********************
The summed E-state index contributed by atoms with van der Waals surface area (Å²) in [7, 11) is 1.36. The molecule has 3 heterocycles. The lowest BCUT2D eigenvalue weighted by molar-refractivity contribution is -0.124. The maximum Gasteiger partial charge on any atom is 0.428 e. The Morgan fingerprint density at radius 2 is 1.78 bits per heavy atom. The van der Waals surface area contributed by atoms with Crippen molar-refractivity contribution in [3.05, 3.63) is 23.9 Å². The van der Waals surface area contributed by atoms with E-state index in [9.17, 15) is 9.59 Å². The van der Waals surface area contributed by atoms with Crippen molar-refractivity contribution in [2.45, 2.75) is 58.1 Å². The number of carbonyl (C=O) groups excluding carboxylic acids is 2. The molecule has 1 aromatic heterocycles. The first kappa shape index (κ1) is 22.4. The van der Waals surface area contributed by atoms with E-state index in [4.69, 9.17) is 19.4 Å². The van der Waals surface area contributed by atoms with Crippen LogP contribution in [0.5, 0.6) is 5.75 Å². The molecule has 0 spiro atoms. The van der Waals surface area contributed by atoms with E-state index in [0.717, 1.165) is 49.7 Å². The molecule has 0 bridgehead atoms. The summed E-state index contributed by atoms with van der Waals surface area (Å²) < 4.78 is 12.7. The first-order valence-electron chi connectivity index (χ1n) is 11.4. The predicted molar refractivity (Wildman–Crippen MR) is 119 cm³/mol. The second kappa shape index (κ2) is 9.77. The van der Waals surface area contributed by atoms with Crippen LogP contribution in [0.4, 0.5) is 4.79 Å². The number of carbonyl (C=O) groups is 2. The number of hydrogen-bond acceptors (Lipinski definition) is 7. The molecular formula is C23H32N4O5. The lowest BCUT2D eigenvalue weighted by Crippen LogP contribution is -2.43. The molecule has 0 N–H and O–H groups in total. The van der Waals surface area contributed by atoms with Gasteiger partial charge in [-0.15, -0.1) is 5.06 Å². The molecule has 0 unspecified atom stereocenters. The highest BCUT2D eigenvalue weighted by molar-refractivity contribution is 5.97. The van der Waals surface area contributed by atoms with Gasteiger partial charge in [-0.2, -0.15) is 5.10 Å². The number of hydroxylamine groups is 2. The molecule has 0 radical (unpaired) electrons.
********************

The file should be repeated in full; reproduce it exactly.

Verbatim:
The summed E-state index contributed by atoms with van der Waals surface area (Å²) in [7, 11) is 1.36. The molecule has 3 heterocycles. The lowest BCUT2D eigenvalue weighted by molar-refractivity contribution is -0.124. The maximum Gasteiger partial charge on any atom is 0.428 e. The Morgan fingerprint density at radius 2 is 1.78 bits per heavy atom. The van der Waals surface area contributed by atoms with Crippen molar-refractivity contribution in [3.05, 3.63) is 23.9 Å². The van der Waals surface area contributed by atoms with E-state index in [9.17, 15) is 9.59 Å². The van der Waals surface area contributed by atoms with Crippen molar-refractivity contribution in [2.45, 2.75) is 58.1 Å². The number of carbonyl (C=O) groups excluding carboxylic acids is 2. The molecule has 1 aromatic heterocycles. The first kappa shape index (κ1) is 22.4. The van der Waals surface area contributed by atoms with E-state index in [4.69, 9.17) is 19.4 Å². The van der Waals surface area contributed by atoms with Crippen LogP contribution in [0.5, 0.6) is 5.75 Å². The molecule has 0 spiro atoms. The van der Waals surface area contributed by atoms with E-state index in [0.717, 1.165) is 49.7 Å². The molecule has 0 bridgehead atoms. The summed E-state index contributed by atoms with van der Waals surface area (Å²) < 4.78 is 12.7. The first-order valence-electron chi connectivity index (χ1n) is 11.4. The predicted molar refractivity (Wildman–Crippen MR) is 119 cm³/mol. The second kappa shape index (κ2) is 9.77. The van der Waals surface area contributed by atoms with Crippen LogP contribution in [0.4, 0.5) is 4.79 Å². The number of carbonyl (C=O) groups is 2. The number of hydrogen-bond acceptors (Lipinski definition) is 7. The molecular formula is C23H32N4O5. The lowest BCUT2D eigenvalue weighted by Crippen LogP contribution is -2.43. The molecule has 0 N–H and O–H groups in total. The van der Waals surface area contributed by atoms with Gasteiger partial charge in [-0.15, -0.1) is 5.06 Å². The molecule has 0 unspecified atom stereocenters. The highest BCUT2D eigenvalue weighted by molar-refractivity contribution is 5.97. The van der Waals surface area contributed by atoms with Gasteiger partial charge in [-0.2, -0.15) is 5.10 Å². The number of hydroxylamine groups is 2. The molecule has 0 radical (unpaired) electrons.